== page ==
Early Methodists wore plain dress, with Methodist clergy condemning "high headdresses, ruffles, laces, gold, and 'costly apparel' in general".[8] John Wesley, the founder of the Methodist movement, recommended that Methodists read his thoughts On Dress, in which he detailed acceptable types and colors of fabrics, in addition to "shapes and sizes of hats, coats, sleeves, and hairstyles";[18] in that sermon, John Wesley expressed his desire for Methodists: "Let me see, before I die, a Methodist congregation, full as plain dressed as a Quaker congregation."[19] He also taught, with respect to Christian headcovering, that women, "especially in a religious assembly", should "keep on her veil".[20][21] Those who tried to attend Methodist services in costly apparel were denied admittance.[22] Wesley's teaching was based on his interpretation of 1 Timothy 2:9-10 and 1 Peter 3:3-4, which he stated led him to conclude that "expensive clothes puff up their wearers, promote vanity, incite anger, inflame lust, retard the pursuit of holiness, and steal from God and the poor."[23] The 1858 Discipline of the Wesleyan Methodist Connection stated that "we would not only ejoin on all who fear God plain dress, but we would recommend to our preachers and people, according to Mr. Wesley's views expressed in his sermon on the inefficiency of Christianity, published but a few years before his death, and containing his matured judgment, distinguishing plainness—Plainness which will publicly comment them to the maintenance of their Christian profession wherever they may be."[24] The 1859 novel Adam Bede portrayed the Methodist itinerant preacher, Dinah Morris, wearing plain dress, with the words "I saw she was a Methodist, or Quaker, or something of that sort, by her dress".[25] Peter Cartwright, a Methodist revivalist, lamented the decline of wearing plain dress among Methodists, stating:[26]

While few wear plain dress in mainline Methodism today, some Methodist Churches of the conservative holiness movement, such as the Allegheny Wesleyan Methodist Connection and Evangelical Wesleyan Church, continue to dress plainly,[7][27] also avoiding the wearing of jewelry (inclusive of wedding rings).[28]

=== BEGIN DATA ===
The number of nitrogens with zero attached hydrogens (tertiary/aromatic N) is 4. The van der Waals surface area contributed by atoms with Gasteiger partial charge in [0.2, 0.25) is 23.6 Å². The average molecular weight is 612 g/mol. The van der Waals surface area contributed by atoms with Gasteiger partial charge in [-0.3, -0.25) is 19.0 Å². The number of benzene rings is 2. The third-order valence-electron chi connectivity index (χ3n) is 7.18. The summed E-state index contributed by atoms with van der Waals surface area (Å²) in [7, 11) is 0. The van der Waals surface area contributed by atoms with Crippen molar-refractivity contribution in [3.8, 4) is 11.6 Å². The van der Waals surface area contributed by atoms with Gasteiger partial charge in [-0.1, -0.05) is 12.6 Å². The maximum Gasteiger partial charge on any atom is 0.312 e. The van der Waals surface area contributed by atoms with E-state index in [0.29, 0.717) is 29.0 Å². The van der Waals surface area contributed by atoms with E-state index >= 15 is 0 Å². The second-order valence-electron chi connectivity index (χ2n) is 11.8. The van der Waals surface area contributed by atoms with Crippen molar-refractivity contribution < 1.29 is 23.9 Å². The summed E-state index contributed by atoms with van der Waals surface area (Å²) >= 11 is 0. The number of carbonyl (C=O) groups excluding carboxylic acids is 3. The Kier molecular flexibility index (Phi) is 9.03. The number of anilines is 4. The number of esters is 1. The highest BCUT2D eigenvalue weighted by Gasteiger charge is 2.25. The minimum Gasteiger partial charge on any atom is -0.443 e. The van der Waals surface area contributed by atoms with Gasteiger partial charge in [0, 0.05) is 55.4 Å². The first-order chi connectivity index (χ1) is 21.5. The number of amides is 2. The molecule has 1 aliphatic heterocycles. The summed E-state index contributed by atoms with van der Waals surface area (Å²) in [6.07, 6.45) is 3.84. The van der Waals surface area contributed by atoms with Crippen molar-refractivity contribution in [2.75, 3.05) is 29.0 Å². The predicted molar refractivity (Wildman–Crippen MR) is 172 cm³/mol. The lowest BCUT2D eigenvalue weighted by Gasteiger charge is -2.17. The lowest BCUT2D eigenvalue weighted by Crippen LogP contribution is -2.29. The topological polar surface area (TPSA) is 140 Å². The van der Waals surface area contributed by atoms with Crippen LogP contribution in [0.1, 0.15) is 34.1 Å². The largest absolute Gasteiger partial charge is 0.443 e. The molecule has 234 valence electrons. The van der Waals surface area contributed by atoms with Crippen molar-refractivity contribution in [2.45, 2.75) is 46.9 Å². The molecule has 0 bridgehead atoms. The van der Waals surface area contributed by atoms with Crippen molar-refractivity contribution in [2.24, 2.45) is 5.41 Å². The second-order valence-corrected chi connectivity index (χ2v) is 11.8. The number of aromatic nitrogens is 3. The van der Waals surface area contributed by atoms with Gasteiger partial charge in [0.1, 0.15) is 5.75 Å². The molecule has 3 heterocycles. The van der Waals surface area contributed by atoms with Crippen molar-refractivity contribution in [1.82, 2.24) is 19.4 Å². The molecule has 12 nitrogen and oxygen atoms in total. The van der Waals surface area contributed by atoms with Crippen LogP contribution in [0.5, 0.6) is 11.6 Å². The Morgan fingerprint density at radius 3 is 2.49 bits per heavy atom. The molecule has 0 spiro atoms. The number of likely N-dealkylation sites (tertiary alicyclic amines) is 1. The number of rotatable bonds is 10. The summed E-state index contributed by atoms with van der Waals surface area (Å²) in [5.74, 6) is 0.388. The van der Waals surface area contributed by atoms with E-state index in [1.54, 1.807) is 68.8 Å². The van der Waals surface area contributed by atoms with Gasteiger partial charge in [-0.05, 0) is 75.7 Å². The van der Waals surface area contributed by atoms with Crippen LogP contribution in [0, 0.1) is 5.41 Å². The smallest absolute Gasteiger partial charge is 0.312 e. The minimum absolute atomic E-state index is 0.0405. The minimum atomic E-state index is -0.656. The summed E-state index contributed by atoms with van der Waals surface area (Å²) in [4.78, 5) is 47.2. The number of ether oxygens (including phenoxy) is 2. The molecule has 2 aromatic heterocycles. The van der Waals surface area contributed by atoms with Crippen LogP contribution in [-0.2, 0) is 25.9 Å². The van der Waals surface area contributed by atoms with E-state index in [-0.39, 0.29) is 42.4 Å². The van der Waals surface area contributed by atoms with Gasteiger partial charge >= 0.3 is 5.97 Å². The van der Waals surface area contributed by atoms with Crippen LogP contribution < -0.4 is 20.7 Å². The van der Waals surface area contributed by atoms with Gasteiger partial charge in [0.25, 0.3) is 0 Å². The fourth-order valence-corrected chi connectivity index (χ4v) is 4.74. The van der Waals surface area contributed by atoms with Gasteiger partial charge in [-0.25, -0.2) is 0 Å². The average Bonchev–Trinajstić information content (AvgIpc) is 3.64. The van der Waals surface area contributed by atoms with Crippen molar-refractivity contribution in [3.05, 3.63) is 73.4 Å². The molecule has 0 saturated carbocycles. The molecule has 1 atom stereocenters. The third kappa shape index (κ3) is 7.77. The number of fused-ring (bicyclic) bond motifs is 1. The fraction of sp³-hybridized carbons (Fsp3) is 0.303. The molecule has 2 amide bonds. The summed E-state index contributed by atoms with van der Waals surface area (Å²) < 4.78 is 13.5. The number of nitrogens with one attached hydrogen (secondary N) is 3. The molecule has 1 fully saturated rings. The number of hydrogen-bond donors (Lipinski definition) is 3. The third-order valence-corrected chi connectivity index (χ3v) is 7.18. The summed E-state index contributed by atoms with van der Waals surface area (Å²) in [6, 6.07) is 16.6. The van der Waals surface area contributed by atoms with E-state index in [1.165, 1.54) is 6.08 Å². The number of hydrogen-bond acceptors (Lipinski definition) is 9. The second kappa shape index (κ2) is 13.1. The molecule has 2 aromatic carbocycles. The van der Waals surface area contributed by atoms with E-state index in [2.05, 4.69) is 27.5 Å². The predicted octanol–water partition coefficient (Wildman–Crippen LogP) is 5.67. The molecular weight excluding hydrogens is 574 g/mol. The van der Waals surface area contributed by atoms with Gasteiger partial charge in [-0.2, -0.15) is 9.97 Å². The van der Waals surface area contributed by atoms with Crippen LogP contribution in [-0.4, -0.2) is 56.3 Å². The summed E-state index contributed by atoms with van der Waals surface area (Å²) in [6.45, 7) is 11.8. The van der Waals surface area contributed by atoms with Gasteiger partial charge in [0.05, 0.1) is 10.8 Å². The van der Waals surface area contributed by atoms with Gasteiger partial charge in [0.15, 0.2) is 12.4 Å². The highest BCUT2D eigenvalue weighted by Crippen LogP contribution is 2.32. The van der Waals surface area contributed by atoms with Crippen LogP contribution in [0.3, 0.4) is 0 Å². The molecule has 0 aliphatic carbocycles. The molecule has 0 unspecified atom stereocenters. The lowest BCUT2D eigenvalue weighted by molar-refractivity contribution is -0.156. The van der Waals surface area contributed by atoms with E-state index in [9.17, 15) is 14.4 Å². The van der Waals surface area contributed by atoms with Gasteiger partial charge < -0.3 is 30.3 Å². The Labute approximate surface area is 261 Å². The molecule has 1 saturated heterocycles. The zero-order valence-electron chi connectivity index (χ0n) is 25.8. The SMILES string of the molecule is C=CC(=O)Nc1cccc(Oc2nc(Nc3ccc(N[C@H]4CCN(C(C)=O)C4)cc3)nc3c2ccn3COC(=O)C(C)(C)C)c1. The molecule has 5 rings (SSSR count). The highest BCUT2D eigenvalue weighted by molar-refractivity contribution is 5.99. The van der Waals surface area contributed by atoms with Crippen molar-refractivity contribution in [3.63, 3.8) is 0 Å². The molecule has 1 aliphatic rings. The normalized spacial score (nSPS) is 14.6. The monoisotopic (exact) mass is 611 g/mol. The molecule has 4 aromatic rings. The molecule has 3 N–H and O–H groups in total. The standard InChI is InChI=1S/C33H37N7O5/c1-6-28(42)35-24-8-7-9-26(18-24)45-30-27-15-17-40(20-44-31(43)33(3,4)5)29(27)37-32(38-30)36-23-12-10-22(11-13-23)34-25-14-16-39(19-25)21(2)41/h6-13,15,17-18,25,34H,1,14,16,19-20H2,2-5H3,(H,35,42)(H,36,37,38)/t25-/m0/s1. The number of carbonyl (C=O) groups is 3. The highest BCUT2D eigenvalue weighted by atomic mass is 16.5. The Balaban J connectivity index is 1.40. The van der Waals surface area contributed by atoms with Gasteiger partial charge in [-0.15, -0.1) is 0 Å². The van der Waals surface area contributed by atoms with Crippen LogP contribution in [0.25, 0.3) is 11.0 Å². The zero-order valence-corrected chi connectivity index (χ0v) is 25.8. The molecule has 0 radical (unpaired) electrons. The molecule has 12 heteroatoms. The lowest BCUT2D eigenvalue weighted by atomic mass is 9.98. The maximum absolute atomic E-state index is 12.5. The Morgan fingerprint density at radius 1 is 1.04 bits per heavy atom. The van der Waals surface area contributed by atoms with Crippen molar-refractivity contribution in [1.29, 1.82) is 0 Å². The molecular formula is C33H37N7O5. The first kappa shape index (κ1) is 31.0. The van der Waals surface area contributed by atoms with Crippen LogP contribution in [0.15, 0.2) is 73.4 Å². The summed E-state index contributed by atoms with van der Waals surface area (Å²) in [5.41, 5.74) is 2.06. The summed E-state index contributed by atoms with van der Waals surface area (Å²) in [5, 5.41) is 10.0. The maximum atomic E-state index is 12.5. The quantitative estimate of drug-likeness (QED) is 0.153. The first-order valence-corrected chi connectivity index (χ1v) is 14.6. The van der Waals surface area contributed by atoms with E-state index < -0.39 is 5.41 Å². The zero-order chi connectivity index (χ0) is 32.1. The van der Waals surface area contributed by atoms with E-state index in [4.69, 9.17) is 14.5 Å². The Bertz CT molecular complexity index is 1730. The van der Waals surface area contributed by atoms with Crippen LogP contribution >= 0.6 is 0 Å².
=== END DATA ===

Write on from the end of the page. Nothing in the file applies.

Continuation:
Historically, members of the Moravian Church wore plain dress:[9]

Theological bases

Plain dressing Christians cite Paul's advice to the Romans, "Be not conformed to this world," as one Biblical basis for their distinctive dress. Other scripture passages counsel women to wear head coverings while praying (1 Corinthians 11:5), not to cut their hair (1 Corinthians 11:14-15), and for men not to shave or cut their beards (Leviticus 19:27).[29]

The rejection of extravagant clothing is further established in 1 Timothy 2:9-10[30][31]

Social effects

Plain dress may establish a sense of belonging within the community while also marking the group's members as different in the wider society. Some practitioners describe their dress as a protection from unwanted attention. Quaker minister Elizabeth Fry considered her plain dress to serve as "a hedge against the world", and "a sort of protector".[32] Marketing through the internet has these sites which propagate plain dress: "Quaker Jane", "Plain and Simple Headcoverings", "Rachel’s Seamstress Services" and "Mennonite Maidens".[3]

Simple dress, considered "sensible and useful" and necessary, is sometimes hard to find as the clothing market is dictated by fashion conscious people who consider plain dress dull.[33]

In literature

Dressing heroines in Victorian literature in plain dress is often assumed to be a way of making characters appear classless and sexless.[34] Others argue that authors like Charlotte Brontë, George Eliot, and Anthony Trollope use plain dress to highlight the marriageability of the character, sexualizing her by emphasizing the female body within.[34][35] Additionally, plain dress may signify a character's rejection of societal norms and willingness to leave the household to act on her desires.[34]